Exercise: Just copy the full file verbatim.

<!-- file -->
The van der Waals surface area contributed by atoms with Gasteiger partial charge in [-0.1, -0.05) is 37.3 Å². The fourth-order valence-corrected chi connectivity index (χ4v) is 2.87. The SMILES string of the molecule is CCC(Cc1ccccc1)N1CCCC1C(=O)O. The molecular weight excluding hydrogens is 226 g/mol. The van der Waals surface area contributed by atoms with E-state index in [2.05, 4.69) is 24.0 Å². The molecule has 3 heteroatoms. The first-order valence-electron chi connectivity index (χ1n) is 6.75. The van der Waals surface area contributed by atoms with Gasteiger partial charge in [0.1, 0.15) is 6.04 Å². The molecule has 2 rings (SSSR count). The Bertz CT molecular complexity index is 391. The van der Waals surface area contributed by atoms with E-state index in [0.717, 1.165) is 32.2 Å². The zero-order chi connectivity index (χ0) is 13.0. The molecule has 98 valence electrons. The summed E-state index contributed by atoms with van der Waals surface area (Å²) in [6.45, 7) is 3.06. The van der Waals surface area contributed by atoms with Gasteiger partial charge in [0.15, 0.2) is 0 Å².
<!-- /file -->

The van der Waals surface area contributed by atoms with Gasteiger partial charge in [-0.1, -0.05) is 37.3 Å². The fourth-order valence-corrected chi connectivity index (χ4v) is 2.87. The SMILES string of the molecule is CCC(Cc1ccccc1)N1CCCC1C(=O)O. The molecular weight excluding hydrogens is 226 g/mol. The van der Waals surface area contributed by atoms with E-state index in [2.05, 4.69) is 24.0 Å². The molecule has 3 heteroatoms. The first-order valence-electron chi connectivity index (χ1n) is 6.75. The van der Waals surface area contributed by atoms with Gasteiger partial charge in [0.1, 0.15) is 6.04 Å². The molecule has 2 rings (SSSR count). The Bertz CT molecular complexity index is 391. The van der Waals surface area contributed by atoms with E-state index in [0.717, 1.165) is 32.2 Å². The zero-order chi connectivity index (χ0) is 13.0. The molecule has 98 valence electrons. The summed E-state index contributed by atoms with van der Waals surface area (Å²) in [6.45, 7) is 3.06. The van der Waals surface area contributed by atoms with Gasteiger partial charge in [0.15, 0.2) is 0 Å².